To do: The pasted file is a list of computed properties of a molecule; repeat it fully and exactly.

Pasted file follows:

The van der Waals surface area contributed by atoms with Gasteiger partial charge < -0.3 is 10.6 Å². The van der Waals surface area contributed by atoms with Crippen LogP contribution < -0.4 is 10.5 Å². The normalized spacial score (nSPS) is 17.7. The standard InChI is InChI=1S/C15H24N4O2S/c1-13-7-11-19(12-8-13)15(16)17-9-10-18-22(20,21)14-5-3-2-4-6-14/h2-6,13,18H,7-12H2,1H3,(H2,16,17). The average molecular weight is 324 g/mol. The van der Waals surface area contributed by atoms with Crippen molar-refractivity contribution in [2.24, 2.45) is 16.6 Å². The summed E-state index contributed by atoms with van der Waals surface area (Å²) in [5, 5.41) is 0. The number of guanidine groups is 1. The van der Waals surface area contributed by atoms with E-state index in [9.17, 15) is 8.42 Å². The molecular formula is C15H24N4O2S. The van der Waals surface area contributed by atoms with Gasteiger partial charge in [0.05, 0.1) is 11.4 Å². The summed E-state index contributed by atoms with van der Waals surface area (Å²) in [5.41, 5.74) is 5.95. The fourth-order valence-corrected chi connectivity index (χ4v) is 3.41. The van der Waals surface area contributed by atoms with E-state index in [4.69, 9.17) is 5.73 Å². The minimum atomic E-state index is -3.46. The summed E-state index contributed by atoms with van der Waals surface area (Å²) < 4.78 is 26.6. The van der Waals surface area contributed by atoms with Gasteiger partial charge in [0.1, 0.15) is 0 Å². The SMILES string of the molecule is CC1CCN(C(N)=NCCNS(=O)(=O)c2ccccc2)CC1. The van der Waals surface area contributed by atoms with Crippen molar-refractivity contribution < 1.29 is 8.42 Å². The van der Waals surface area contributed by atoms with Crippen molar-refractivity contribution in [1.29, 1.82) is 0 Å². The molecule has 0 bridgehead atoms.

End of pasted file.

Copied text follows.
The van der Waals surface area contributed by atoms with Gasteiger partial charge < -0.3 is 10.6 Å². The van der Waals surface area contributed by atoms with Crippen LogP contribution < -0.4 is 10.5 Å². The normalized spacial score (nSPS) is 17.7. The standard InChI is InChI=1S/C15H24N4O2S/c1-13-7-11-19(12-8-13)15(16)17-9-10-18-22(20,21)14-5-3-2-4-6-14/h2-6,13,18H,7-12H2,1H3,(H2,16,17). The average molecular weight is 324 g/mol. The van der Waals surface area contributed by atoms with Crippen molar-refractivity contribution in [2.24, 2.45) is 16.6 Å². The summed E-state index contributed by atoms with van der Waals surface area (Å²) in [5, 5.41) is 0. The number of guanidine groups is 1. The van der Waals surface area contributed by atoms with E-state index in [9.17, 15) is 8.42 Å². The molecular formula is C15H24N4O2S. The van der Waals surface area contributed by atoms with Gasteiger partial charge in [0.05, 0.1) is 11.4 Å². The summed E-state index contributed by atoms with van der Waals surface area (Å²) in [5.41, 5.74) is 5.95. The fourth-order valence-corrected chi connectivity index (χ4v) is 3.41. The van der Waals surface area contributed by atoms with E-state index in [4.69, 9.17) is 5.73 Å². The minimum atomic E-state index is -3.46. The summed E-state index contributed by atoms with van der Waals surface area (Å²) < 4.78 is 26.6. The van der Waals surface area contributed by atoms with Gasteiger partial charge in [0.1, 0.15) is 0 Å². The SMILES string of the molecule is CC1CCN(C(N)=NCCNS(=O)(=O)c2ccccc2)CC1. The van der Waals surface area contributed by atoms with Crippen molar-refractivity contribution < 1.29 is 8.42 Å². The van der Waals surface area contributed by atoms with Crippen molar-refractivity contribution in [1.29, 1.82) is 0 Å². The molecule has 0 bridgehead atoms.